CML is a clonal hematopoietic stem cell disorder. It accounts for 15%-20% of all cases of leukemia with an annual incidence of 1 to 2 cases per 100,000 per year. The median age at diagnosis is between 50 and 60 years of age. Clinically, the disease progresses through distinct phases referred to as chronic or stable, accelerated, and blast. The chronic or stable phase of the disease is characterized by excess numbers of myeloid cells that differentiate normally. After an average of 4-6 years, the disease transforms through an "accelerated phase" to an invariably fatal acute leukemia, also known as blast crisis. Disease progression is likely due to the accumulation of molecu lar abnormalities that lead to a progressive loss of the capacity for terminal differentiation of the leukemic clone (Faderl et al. 1999; Sawyers 1999).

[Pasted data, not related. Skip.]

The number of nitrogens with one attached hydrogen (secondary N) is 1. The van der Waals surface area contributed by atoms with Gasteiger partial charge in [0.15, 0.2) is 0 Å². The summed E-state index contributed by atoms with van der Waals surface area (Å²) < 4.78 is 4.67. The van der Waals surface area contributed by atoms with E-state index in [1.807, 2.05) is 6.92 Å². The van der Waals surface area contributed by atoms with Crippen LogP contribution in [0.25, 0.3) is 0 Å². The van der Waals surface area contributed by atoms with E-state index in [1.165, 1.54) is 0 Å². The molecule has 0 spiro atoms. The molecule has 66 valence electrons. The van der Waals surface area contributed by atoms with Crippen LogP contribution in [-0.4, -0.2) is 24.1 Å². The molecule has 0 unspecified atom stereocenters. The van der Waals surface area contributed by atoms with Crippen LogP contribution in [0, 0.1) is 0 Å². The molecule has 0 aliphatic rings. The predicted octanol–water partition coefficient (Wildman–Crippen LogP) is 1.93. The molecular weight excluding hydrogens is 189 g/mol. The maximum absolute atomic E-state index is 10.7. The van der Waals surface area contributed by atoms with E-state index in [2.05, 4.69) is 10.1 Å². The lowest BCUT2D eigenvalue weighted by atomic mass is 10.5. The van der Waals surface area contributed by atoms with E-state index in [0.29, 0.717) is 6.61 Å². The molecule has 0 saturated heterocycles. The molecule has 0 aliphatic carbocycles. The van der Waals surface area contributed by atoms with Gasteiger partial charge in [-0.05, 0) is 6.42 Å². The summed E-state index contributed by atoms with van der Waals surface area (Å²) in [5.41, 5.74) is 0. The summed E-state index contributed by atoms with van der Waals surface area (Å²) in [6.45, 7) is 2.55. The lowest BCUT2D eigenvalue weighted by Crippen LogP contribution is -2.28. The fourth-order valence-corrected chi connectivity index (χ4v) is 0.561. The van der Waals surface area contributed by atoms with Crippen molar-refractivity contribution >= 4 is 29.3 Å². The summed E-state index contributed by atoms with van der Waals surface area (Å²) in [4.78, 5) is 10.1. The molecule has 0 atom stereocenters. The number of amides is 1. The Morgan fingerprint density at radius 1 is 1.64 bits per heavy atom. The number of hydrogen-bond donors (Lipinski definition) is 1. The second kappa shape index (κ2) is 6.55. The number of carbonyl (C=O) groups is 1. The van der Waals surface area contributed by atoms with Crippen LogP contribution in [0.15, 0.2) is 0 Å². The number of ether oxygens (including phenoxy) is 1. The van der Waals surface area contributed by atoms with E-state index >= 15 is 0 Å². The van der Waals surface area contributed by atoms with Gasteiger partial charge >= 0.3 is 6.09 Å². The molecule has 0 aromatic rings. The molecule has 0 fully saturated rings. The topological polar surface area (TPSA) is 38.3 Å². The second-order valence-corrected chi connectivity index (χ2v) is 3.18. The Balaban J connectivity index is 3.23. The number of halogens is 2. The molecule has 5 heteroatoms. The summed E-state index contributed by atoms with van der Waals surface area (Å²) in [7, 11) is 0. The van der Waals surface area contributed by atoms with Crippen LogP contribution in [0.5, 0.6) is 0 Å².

Treatment choices for patients with CML prior to the introduction of imatinib included stem cell transplantation, hydroxyurea, or interferon-a-based regimens, with allogeneic stem cell transplantation being the only proven curative therapy. As the average age of onset of CML is greater than 50 years of age, this factor, plus the inability to identify a suitably matched donor limits this option to a minority of patients. Thus, fewer than 20% of CML patients were cured with these treatment options (Faderl et al. 1999; Sawyers 1999).
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